There is another way people get tripped up on this foundational question, another way they work the God equation wrongly. There is a worse way they work this equation wrongly, or, more accurately, a worse way they approach the equation. The guy I mentioned in the previous post simply couldn’t work the equation; he wanted to, but because he didn’t start/didn’t know to start from the foundational truth that God was good, he was unable to. He got stuck in the middle of the equation somewhere. He just couldn’t do the math.
Some others I’ve met, though, won’t do that math. It’s not that they can’t work the equation but that they refuse to. It’s not that they get stuck somewhere in the middle but that they get stuck at the end. They look at the answer (or what they think is the answer, what they think the answer will be), they don’t like it, and they walk away from it.
What I’m talking about here is any kind of statement that beings, “I can’t (won’t, refuse to, etc.) believe in any god who_____” Any number of things can go in that blank space. I’m sure you know that. I’m sure you’ve heard this before. I’ve heard it many times before. Probably the first was in the movie Star Trek 5 which I saw in the theater in my early teen years.
I remember being mildly disturbed by that at the time. I guess I thought it was pretty sensible, that Dr. McCoy had a pretty strong argument against God. In the years that followed, I would meet real life people who made similar statements and would be even more disturbed.
I am less disturbed by these statements now (I’m less disturbed by what they might/might not say about the existence of God, anyway; I remain disturbed by what they say about people’s logic and hearts). I am less disturbed by them because I realize how terribly they are handling the God equation. There are a few ways this approach mishandles the God equation; it treats the question of God’s existence as a subjective preference rather than an absolute reality, it assumes a morally superiority to God (which is impossible; the created cannot be more moral than the Creator), it is self-defeating (it literally says, “God can’t exist because I don’t like Him,” which is an inherent contradiction), it jumps much further into the equation than it needs to (for more on this idea, see this post). But, perhaps most fatally, it makes the same mistake my friend from the previous post made: it does not start at the starting point; it does not account for God’s goodness. To use math terms, it does not “carry” the goodness of God.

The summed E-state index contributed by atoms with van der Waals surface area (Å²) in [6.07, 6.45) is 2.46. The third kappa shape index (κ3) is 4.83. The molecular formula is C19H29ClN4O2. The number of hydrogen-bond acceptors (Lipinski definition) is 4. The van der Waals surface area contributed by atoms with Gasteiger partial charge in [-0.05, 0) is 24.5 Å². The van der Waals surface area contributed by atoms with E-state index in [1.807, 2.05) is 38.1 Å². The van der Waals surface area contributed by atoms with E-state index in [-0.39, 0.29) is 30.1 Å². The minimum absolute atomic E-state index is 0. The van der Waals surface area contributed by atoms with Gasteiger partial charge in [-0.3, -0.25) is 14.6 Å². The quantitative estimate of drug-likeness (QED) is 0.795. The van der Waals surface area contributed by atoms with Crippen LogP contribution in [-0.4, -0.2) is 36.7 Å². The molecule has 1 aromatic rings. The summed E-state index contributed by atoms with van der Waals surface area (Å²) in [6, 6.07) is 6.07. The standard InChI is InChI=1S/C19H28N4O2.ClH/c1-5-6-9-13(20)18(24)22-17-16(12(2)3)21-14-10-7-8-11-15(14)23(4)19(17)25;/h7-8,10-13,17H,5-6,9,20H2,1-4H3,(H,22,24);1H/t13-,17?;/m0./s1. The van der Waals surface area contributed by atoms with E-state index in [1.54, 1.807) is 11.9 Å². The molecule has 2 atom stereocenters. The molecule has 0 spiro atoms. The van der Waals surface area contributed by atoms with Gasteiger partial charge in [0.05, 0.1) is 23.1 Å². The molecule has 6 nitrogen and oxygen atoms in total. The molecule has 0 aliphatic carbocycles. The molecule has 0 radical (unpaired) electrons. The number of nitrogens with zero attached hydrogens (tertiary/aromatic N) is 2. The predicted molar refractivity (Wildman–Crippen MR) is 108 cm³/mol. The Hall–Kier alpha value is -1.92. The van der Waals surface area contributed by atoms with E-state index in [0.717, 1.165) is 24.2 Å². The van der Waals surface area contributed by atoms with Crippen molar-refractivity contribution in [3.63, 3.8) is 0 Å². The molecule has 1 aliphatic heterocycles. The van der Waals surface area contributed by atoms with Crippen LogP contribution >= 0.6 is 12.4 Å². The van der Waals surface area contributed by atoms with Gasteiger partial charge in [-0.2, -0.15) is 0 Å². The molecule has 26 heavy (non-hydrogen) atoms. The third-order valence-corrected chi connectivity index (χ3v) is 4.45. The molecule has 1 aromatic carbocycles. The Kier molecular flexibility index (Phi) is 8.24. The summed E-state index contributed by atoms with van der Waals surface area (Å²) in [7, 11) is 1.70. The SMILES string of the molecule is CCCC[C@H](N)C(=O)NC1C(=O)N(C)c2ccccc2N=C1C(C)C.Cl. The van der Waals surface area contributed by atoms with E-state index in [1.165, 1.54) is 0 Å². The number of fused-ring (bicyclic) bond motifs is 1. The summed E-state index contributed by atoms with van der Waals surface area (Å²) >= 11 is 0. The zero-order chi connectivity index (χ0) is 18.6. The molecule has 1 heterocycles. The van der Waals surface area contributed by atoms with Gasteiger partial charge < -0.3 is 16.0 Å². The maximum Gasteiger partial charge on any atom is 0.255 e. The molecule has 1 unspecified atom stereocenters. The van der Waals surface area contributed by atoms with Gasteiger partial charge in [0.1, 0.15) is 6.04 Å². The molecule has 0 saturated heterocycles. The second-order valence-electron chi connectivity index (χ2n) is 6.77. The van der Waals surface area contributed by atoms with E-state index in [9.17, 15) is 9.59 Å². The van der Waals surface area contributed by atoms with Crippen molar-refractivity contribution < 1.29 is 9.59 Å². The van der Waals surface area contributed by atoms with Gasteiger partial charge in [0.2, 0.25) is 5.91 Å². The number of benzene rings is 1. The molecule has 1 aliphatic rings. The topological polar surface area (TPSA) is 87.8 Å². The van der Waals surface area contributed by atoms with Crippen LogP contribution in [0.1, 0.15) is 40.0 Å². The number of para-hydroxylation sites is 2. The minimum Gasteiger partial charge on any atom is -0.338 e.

And that is what has to happen if we are to work the God equation correctly. The goodness of God has to be carried into every situation in which God’s actions are being questioned. To be sure, there are times when God does things which do not seem good to us, times when He seems similar to whatever it was Dr. McCoy and the Enterprise crew encountered in Star Trek 5. That shouldn’t be as surprising as it is, though. The actions of superior beings are often confusing to inferior beings. They often seem not good or even bad to the inferior beings. Tim Keller has mentioned this a few times on Facebook and Twitter.
I see it in my own home as well. I do all sorts of things that seem not good or even bad to my grade-school daughter. And, as we adults all know, the reason those things seem not good or bad to her is that she doesn’t know how to live life like I do, how to pay bills and manage diets and ensure everybody in the house gets enough sleep. It is an inescapable truth that goodness doesn’t always look like goodness, that what looks bad may in fact not actually be bad (or as bad as it seems).
And that inescapable truth simply has to be incorporated into the God equation. It has to be taken into account. To fail to do so is not to be righteous (and Star Trek 5 was without a doubt asserting Dr. McCoy’s righteousness in his opposition to that “god”). It is not even to be righteously indignant. It is just bad math.